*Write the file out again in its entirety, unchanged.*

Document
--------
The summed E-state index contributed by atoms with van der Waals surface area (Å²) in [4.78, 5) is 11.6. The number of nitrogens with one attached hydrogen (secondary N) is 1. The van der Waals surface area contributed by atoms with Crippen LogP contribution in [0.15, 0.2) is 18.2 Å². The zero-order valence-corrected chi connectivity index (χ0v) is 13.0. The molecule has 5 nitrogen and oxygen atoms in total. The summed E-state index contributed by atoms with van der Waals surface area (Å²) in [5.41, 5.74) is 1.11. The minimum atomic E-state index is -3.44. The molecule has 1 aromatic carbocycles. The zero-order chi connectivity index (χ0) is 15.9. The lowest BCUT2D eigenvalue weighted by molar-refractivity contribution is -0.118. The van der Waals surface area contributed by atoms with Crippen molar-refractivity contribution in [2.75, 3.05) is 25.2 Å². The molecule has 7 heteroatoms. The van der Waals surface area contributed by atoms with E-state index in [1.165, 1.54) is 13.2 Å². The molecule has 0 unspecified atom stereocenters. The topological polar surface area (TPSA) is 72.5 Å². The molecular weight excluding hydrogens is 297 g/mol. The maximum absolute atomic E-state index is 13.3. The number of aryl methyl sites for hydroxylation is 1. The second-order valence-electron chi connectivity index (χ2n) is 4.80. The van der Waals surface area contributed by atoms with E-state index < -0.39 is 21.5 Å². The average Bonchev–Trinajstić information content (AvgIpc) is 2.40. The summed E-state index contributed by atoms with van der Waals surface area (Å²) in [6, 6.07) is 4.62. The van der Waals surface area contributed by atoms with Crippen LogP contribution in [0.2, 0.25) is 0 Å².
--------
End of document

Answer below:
The summed E-state index contributed by atoms with van der Waals surface area (Å²) in [4.78, 5) is 11.6. The number of nitrogens with one attached hydrogen (secondary N) is 1. The van der Waals surface area contributed by atoms with Crippen LogP contribution in [0.15, 0.2) is 18.2 Å². The zero-order valence-corrected chi connectivity index (χ0v) is 13.0. The molecule has 5 nitrogen and oxygen atoms in total. The summed E-state index contributed by atoms with van der Waals surface area (Å²) in [5.41, 5.74) is 1.11. The minimum atomic E-state index is -3.44. The molecule has 1 aromatic carbocycles. The zero-order chi connectivity index (χ0) is 15.9. The lowest BCUT2D eigenvalue weighted by molar-refractivity contribution is -0.118. The van der Waals surface area contributed by atoms with Crippen molar-refractivity contribution in [2.75, 3.05) is 25.2 Å². The molecule has 7 heteroatoms. The van der Waals surface area contributed by atoms with E-state index in [1.165, 1.54) is 13.2 Å². The molecule has 0 unspecified atom stereocenters. The topological polar surface area (TPSA) is 72.5 Å². The molecular weight excluding hydrogens is 297 g/mol. The maximum absolute atomic E-state index is 13.3. The number of aryl methyl sites for hydroxylation is 1. The second-order valence-electron chi connectivity index (χ2n) is 4.80. The van der Waals surface area contributed by atoms with E-state index < -0.39 is 21.5 Å². The average Bonchev–Trinajstić information content (AvgIpc) is 2.40. The summed E-state index contributed by atoms with van der Waals surface area (Å²) in [6, 6.07) is 4.62. The van der Waals surface area contributed by atoms with Crippen LogP contribution in [0.2, 0.25) is 0 Å².